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Every student will have a unique experience of college, depending on who they are, where they choose to attend, and what they choose to study.

As your student considers what the college experience will look like for them, I would like to offer a letter of encouragement based on my experience. Now, as a college leader, I find this advice is not only still relevant, but essential. So here is my advice to the student considering college.

Dear high school junior and senior:

You are coming soon to the next stage of your life. As you are considering your life choices, I want to share with you advice I would share with my younger 17-year-old self. These pieces of knowledge are what I believe are essential factors to consider as you are pondering the value of higher education and whether or not you can afford it.

I grew up poor. Nevertheless, I recognized that even at this age in high school, I did not want to follow the path of living paycheck to paycheck. I ventured out from the norm of my upbringing by choosing to invest in myself and foregoing for four years earning a full-time income. Growing up poor, I did not have the resources or knowledge from my parents, family, or environment of how to get to the next stage of life.  At this age, I recognized that my choices to pursue my career and educational goals were informed by counselors and financial aid college staff who educated me on the federal and state resources available to me.  It benefitted me to learn how to apply for the Federal Student Application for Student Aid, also known as FAFSA (

My piece of advice to you is to invest in learning about the benefits to apply for FAFSA. At that time, I did not know I was investing in myself and in my future when I opted to be a pioneer in my life by choosing to gain more years of formal postsecondary education. I tell my younger self, although the path was difficult and at times, I was not sure, what made me stay on my path is understanding that FAFSA is designed to support my educational studies. As a poor and first-generation student, I qualified for state and federal grants and scholarships because of the income my parents made and the fact I was their dependent until the age of 24.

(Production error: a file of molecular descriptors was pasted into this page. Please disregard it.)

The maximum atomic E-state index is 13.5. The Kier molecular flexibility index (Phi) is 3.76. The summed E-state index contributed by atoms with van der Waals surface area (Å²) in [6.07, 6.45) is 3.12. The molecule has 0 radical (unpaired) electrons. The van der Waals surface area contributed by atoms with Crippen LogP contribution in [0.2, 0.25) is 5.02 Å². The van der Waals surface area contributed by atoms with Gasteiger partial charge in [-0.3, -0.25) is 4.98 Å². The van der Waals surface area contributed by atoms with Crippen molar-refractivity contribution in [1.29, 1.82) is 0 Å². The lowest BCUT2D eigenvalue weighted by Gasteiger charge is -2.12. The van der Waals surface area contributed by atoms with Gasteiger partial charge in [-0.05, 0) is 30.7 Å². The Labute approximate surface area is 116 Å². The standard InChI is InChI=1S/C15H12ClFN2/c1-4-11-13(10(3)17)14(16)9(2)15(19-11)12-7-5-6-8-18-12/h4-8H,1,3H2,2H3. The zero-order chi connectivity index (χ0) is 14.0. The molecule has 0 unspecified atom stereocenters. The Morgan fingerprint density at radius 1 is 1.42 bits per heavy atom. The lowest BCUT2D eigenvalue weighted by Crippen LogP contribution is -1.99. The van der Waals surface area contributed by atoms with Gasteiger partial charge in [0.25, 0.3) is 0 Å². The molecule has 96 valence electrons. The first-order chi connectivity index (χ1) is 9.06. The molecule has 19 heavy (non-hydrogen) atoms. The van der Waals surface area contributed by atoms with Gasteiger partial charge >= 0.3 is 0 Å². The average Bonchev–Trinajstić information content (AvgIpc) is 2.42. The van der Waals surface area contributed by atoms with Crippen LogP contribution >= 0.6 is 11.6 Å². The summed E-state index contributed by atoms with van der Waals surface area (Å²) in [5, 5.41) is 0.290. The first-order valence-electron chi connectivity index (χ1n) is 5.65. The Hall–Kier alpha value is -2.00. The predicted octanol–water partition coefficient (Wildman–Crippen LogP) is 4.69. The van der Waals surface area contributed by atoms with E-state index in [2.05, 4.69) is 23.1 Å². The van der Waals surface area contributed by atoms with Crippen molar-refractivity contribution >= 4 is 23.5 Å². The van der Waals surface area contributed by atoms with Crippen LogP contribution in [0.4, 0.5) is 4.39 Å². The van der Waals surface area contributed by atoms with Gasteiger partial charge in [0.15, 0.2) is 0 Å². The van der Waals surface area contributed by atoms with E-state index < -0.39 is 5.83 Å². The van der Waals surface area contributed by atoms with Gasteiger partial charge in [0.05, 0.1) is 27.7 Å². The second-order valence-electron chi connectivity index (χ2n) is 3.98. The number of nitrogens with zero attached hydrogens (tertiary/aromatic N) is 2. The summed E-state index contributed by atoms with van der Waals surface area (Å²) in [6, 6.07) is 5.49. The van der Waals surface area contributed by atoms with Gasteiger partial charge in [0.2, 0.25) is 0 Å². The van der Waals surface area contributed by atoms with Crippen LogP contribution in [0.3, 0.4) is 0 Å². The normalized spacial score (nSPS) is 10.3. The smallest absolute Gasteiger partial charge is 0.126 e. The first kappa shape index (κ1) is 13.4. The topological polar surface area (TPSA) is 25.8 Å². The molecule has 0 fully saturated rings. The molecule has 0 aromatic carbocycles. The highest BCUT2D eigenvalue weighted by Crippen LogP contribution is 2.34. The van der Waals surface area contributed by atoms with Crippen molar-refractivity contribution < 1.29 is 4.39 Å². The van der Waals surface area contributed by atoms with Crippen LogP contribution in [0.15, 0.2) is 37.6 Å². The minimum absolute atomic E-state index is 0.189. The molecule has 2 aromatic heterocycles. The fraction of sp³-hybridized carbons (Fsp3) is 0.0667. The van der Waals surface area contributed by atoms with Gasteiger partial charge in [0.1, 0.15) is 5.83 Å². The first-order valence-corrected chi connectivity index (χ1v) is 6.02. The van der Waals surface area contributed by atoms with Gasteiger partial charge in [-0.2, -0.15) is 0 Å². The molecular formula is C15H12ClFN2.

It is important as a high school junior or senior that you apply on time for FAFSA, attend those free workshops offered by financial aid representatives, and that you submit the application. After you submit the FAFSA application, the college or university you attend may ask you to submit additional documentation to verify your eligibility for free student aid.  Now, as a person who benefitted from such a federal program, I promise that this investment of time will give you the resources that you will need to gain greater economic vitality once you finish your degree or program of study.

I know this much is true. I invested in myself. I knew that FAFSA would offer me through their financial aid package a combination of grants, scholarships, loans, and work-study. I qualified for all. However, I accepted different parts of this financial aid package differently each year. What I know that I did correctly is to affirm my belief that using FAFSA facilitated my investment as I knew that postsecondary education would be the driver for me to make a career that pays well and got me off from being poor.

Even if you have a similar background as I once did, I encourage you to invest in learning about the vast resources available through the financial aid office. Information is widely available in multiple formats and languages. The most important is to begin by considering that if you decide to pursue higher education, there are career counselors and student affairs professionals whose job is to guide you and answer your questions.

Invest in yourself, ask questions, complete the FAFSA application and submit all the documents for verification. You have the right to choose a better life. You can invest in your life by taking the first steps to build your social capital and your knowledge by learning and trusting that there are financial aid resources that can get you to your destiny.

I thank my 17-year-old self for believing and for persevering in investing in me because I knew even back then, I am the best capital that continues to make more money through this first step.

20 years later, I am now serving as Dean of Enrollment Services at a public community college and have a Ph.D. degree. I oversee the Office of Financial Aid where I work with the director and staff to share a commitment to the vision that each student can have the commitment and space to ask questions, obtain assistance, and receive the best financial aid package that can help our students invest and achieve their postsecondary attainment.


Dr. Oscar Espinoza-Parra serves as Dean of Enrollment Services at College of the Desert. He holds a Ph.D. in Higher Education from Azusa Pacific University, a master’s degree and dual bachelor’s degrees from the University of Nevada-Las Vegas and Reno. He is a faculty member at Maryville University.